You can use sawdust to fill in depressions in your yard that collect water on rainy days. Use rocks to fill in ditches that are used for drainage. Try to keep buckets over-turned so they do not collect water.

Ponds and lakes are going to be more difficult to keep toad-free. But, if there’s fish in the pond or lake, you shouldn’t need to worry about it. Toads will target fish-free waters to hang out and lay their eggs.

If you have a pool or a fish-free pond, you can use something like Kuptone Pond Netting to keep your water sources safe from toads. The net holes are only ⅜” and can keep toads, frogs, and other critters out.

Encourage Predators

Toads aren’t the fastest or cleverest of animals. They fall prey to a wide variety of animals like snakes, birds, and small- to medium-sized mammals.

Hognose snakes are the main predator of toads and feed almost exclusively on them. They are immune to a toad’s toxins, so they have an advantage over other predators.

These interesting snakes can be easily identified by their upturned nose. They are nonvenomous and rarely bite.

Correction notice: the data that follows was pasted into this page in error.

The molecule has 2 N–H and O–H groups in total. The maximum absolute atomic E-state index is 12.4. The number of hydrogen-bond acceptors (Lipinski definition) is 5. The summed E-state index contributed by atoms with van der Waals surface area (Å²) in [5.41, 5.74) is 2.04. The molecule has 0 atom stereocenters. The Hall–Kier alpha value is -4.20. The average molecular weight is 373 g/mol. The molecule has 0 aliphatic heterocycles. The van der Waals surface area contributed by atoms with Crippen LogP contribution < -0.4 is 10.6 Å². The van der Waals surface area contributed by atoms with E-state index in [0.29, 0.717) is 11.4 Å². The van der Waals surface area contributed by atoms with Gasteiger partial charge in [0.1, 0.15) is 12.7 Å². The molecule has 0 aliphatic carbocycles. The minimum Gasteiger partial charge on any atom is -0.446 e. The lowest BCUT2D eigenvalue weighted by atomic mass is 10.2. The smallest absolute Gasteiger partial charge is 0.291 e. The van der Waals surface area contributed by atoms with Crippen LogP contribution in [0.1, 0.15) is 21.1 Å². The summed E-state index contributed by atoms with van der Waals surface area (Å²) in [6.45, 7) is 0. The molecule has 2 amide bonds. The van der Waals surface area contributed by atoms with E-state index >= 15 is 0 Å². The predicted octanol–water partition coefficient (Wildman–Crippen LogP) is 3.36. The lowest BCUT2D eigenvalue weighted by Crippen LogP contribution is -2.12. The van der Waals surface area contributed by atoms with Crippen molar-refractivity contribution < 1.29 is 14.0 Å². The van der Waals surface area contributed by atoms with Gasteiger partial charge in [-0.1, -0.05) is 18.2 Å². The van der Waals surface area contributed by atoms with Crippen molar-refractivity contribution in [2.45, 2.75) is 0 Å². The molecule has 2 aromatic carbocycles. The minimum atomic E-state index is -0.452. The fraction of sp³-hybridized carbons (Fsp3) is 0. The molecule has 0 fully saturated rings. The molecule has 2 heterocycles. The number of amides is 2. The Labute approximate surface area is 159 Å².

You can also identify these snakes if you happen to startle one by accident. They will spread the skin around their head and puff up like a cobra. If this show doesn’t scare you off, they’ll flop over and play possum, complete with open mouth and tongue hanging out.

If you see hognose snakes hanging around your property, your toad problem might go away on its own.

Is It Good To Have Toads In Your Yard?

Giant toad / Bufo marinus

So, we know why toads are in our yard and how to keep them out. Now the question is: should you keep toads out of your yard?

Toads can be pretty beneficial to the environment around them. The main benefit of having toads around is that they keep the insect population in check. This can eliminate the need for pesticides and insecticides, both of which can be expensive and harsh for your garden and flowers.

Additionally, since toads are carnivores, you don’t need to worry about them eating your plants or garden vegetables. Instead, they’ll snack on other stuff that does eat your veggies and flowers.

The main downside to toads is the toxins they produce through their skin. They use this as a defense mechanism to avoid predators.

It’s not recommended to handle a toad yourself, but if you do come in contact with one, the toxins will not harm your skin. A problem only arises if you get the toxins in your eyes or mouth.